Contributions: Tyler Blakeney
Tyler Blakeney is Assistant Professor of French at Northwestern University. He is the author of several articles on literature, sexuality, and politics. His first book project examines a novel archive of literary and historical texts about gay sex in prison from 1830 to the present in order to rethink the relationship between state power and sexuality more broadly.
Contributions: Chiara Bottici
Chiara Bottici is a philosopher and critical theorist. She is Director of Gender Studies and Associate Professor of Philosophy at The New School, and she is the author of Imaginal Politics: Images beyond Imagination and the Imaginary (Columbia University Press 2014), A Philosophy of Political Myth (Cambridge University Press 2007), Anarchafeminism (Bloomsbury 2021), and A Feminist Mythology (Bloomsbury 2021).With sociologist Benoit Challand, she also co-authored Imagining Europe: Myth, Memory, Identity (Cambridge University Press, 2013) and The Myth of the Clash of Civilizations (Routledge, 2010). She also co-edited the collections of essays The Politics of Imagination (Routledge, 2011), The Anarchist Turn (Pluto 2013), and Feminism, Capitalism and Critique (Palgrave 2017). Her work has been translated into ten foreign languages and impacted the fields of philosophy, sociology, political science, and aesthetics.
Contributions: Joshua Branciforte
Joshua Branciforte is an independent scholar. He co-edited the “Queer Bonds” special issue of GLQ (17:2-3), and his work has also appeared in Modern Language Quarterly. A companion piece to his chapter in this volume appears in the Winter 2022 issue of GLQ.
Contributions: Gisela Catanzaro
Gisela Catanzaro is a sociologist. She is a Professor in the Departments of Political Science and Sociology at the Universidad de Buenos Aires and an independent researcher affiliated with the Consejo Nacional de Investigaciones Científicas y Técnicas and the Instituto de Investigaciones Gino Germani. She currently directs the research project “Transformations in Contemporary Neoliberal Ideology: Ethico-Political and Critical Shifts in the Present, the Frankfurt School, and Poststructuralism” at the Secretaría de Ciencia y Técnica at the Universidad de Buenos Aires.
Contributions: Melinda Cooper
Melinda Cooper is Professor in the Research School of Social Sciences at the Australian National University. She is the author of Family Values: Between Neoliberalism and the New Social Conservatism (Zone Books, 2017) and is currently completing a manuscript On Capital Gains: The Counterrevolution in Public Finance.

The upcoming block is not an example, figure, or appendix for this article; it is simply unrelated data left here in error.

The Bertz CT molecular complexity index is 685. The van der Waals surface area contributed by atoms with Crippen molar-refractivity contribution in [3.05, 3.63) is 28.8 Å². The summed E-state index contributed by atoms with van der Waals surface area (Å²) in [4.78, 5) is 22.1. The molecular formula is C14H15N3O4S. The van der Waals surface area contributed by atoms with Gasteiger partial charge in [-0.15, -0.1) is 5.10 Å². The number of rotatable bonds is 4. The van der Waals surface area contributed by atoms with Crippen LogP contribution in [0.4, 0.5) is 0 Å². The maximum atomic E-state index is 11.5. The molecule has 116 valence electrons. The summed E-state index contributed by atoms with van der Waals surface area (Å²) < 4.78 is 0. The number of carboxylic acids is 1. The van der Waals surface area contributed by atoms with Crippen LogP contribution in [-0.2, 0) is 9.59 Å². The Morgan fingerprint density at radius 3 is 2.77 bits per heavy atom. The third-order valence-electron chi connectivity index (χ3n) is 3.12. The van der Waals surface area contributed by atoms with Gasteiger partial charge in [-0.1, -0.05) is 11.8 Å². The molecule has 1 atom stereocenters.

Contributions: Julian Göpffarth
Julian Göpffarth completed his Ph.D. at the European Institute at the London School of Economics in 2020. Currently he is an independent researcher and a fellow at the Centre for the Analysis of the Radical Right. Julian’s work focuses on the intellectual roots of the populist far right in East Germany; the ideological transformations of this right; and the role that intellectuals play within it.
Contributions: Ramsey McGlazer
Ramsey McGlazer is Assistant Professor of Comparative Literature at the University of California, Berkeley, where he is also affiliated with the Program in Critical Theory, the Department of Italian Studies, and the Center for Latin American Studies. He is the author of Old Schools: Modernism, Education, and the Critique of Progress (2020), published by Fordham University Press in the Lit Z Series.
Contributions: Benjamin Noys
Benjamin Noys is Professor of Critical Theory at the University of Chichester. His latest book is The Matter of Language (Seagull Press, 2022).
Contributions: Bruno Perreau
Bruno Perreau is the Cynthia L. Reed Professor of French Studies at the Massachusetts Institute of Technology. He is the author of ten books on political institutions and ideas, bioethics, gender in translation, and queer theory. He has recently published The Politics of Adoption (MIT Press, 2014), Queer Theory: The French Response (Stanford University Press, 2016), Les Défis de la République (co-edited with Joan W. Scott, Presses de Sciences Po, 2017), and Qui a peur de la théorie queer ? (Presses de Sciences Po, 2018). He is currently working on a new book on minority politics in France and the US, titled Spheres of Injustice.
Contributions: Rahul Rao
Rahul Rao is Lecturer in International Political Thought at the University of St Andrews. He is the author of Out of Time: The Queer Politics of Postcoloniality (2020) and Third World Protest: Between Home and the World (2010), both published by Oxford University Press. He is a member of the Radical Philosophy collective.
Contributions: Shaul Setter
Shaul Setter is a critical theorist. He is the head of the Master’s Program in Policy and Theory of the Arts at the Bezalel Academy of Arts and Design, Jerusalem, and the editor of the journal Theory and Criticism at the Van Leer Jerusalem Institute. He is the author of Collectivity in Struggle: Godard, Genet, and the Palestinian Revolt of the 1970s (Lexington, 2021).
Contributions: M. Ty
M. Ty is an Assistant Professor of English at the University of Wisconsin, Madison.